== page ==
At a shopping mall in Bengaluru, I was searching for cotton garments that I could wear every day. However, I returned home with barely anything—almost empty-handed! Pure cotton garments, especially innerwear, are difficult to find. Those garments that are ‘cotton’ also have some percentage of synthetic material mixed that is usually mentioned in fine print on the label.
When I asked Twitterati about cotton brands other than FabIndia, the choices were really limited. Those who suggested khadi ashram have never really visited it. This made me think about the missing cotton and its journey, from humble and ubiquitous to premium and elite.
Cotton Garments – India Where has all the cotton gone?
This initially humble cotton is intertwined with India’s business history; with its abundance of cotton exports, India ruled the world for many centuries. We were not just good at producing good quality cotton – we were also inventors and experimented with weaving. We deciphered how to add color to the fabric, thereby multiplying the number of products to be sold with the same base fabric. One of our key innovations was adding colors that did not run—and the world went crazy after our fabrics. Cities like Masulipatnam, Dhaka, Calicut, and Kashi came up as big centers of cotton weaving.
In museums in South East Asia, one can see displays of the Ikat fabric which was dyed using vegetable colors and herbs like turmeric. Anecdotes say that since these fabrics were embedded with medicinal herbs, those who took ill were cloaked in them to heal.
Then the Industrial Age swooped right in, giving a major blow to our indigenous, small-scale, and sustainable industry – textile mills were the first to be mechanized.
Although synthetic fabrics started to occupy our shelves owing to low cost, less maintenance and the fashionable look they had, khadi ashrams and local production kept the supply of cotton flowing.
Even until the 1980s and 1990s, one could take pure cotton fabric to the local tailor, who would then use her or his creativity to design a beautiful piece of clothing.
But post-liberalization, shopping malls started dominating big cities. The choices and brand labels were many, and demand skyrocketed, pushing the demand for locally-produced cotton aside. People were enamored with the durability factor of synthetic fabric and the sheen they had. So, most brands started mixing and stacking their shelves with synthetic clothes. The same formula was used for upholstery and home linen. Walk into any home décor shop and ask for pure cotton—you will suddenly feel like a creature from a whole other planet!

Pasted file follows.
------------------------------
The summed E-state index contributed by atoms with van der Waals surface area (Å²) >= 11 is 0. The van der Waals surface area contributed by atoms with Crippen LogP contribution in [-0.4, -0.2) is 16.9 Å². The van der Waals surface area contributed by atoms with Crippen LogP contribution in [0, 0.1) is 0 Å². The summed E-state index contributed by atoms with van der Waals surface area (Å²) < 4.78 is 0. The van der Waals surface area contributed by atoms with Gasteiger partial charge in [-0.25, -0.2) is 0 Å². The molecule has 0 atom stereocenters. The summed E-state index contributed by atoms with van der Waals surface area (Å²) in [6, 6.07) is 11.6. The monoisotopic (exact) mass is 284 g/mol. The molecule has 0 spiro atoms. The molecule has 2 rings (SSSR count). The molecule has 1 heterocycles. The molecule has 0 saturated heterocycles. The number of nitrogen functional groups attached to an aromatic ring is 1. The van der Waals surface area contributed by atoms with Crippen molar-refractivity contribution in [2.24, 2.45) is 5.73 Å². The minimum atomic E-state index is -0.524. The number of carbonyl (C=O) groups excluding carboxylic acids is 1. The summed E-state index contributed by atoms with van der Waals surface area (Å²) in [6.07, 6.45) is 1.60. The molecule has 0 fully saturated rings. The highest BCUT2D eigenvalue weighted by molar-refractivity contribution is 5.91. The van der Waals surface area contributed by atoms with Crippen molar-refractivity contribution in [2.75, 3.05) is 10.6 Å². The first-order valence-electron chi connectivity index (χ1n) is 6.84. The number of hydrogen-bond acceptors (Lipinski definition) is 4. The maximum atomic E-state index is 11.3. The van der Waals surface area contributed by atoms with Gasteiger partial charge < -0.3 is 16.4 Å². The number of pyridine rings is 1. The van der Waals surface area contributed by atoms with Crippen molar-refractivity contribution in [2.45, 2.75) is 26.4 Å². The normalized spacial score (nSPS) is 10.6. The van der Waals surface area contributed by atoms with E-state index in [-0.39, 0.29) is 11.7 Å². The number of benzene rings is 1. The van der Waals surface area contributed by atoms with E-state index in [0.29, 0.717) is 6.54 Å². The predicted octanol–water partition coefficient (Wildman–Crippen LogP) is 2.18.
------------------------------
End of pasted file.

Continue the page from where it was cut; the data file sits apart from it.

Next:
But there is good news – Although the per hectare yield has a lot of scope for improvement, the Ministry of Textiles states that India continues to be the largest producer of cotton, accounting for 25% of global production.
The cotton trade engages about 6 million cotton farmers and 50–60 million people indirectly across the country. Interestingly, it also tells us that India’s cotton to-non-cotton fabric consumption ratio stands at 60:40 against the world average of 30:70. But I can only wonder what that ratio was around Independence – my hunch says perhaps more than 90:10. Can we get back to those levels?
Despite being a net exporter, India does import cotton on a need basis. An assignment with a textile board told me about many toxic and even carcinogenic colors that are used for dyeing. Exporters have to submit certificates to declare that the products being exported have none of these chemicals. India too has similar laws for fabrics that are imported. But, what about garments produced and sold in India? I could not find an answer, though there is ample data about the pollution these dyes cause – especially water pollution. No wonder almost all the weavers I met chose to wear only pure, natural white cotton kurtas.
Pure Cotton Garments Customer Demand
As consumers have we stopped demanding pure cotton? Probably yes. Or are we choosing convenience over health and the environment? Are we choosing a huge variety of colors and styles in our wardrobe over the presumably limited options that cotton offers? Are our fashion designers not being creative enough with cotton? Is it that big brands are taking over the markets, forcing us to buy what they produce? Do we lack awareness about the pros of wearing cotton and the cons of wearing synthetic clothes? I think, Yes. How many of us know that cheap colors can cause serious health hazards?
At the policy level, the government needs to work towards increasing per hectare yield, ensuring competitive pricing of cotton, pushing innovations across the cotton supply chain, and creating awareness.
Maybe it is time to revert to small and local brands that are closer to customers and are driven by their needs. Should we choose explicit ones like the style or implicit ones like health and environment friendly?
Entrepreneurs, do you see an opportunity for creating local niche brands that deal in natural fabrics only? I know a few exist on Instagram and WhatsApp, especially from Jaipur. I hope some of them will scale up. Customized designs can give you an edge over mass products. Don’t you want to wear a kurta that is uniquely made for you? instead of one that matches the curtain material in someone’s house?
Edited for this online version.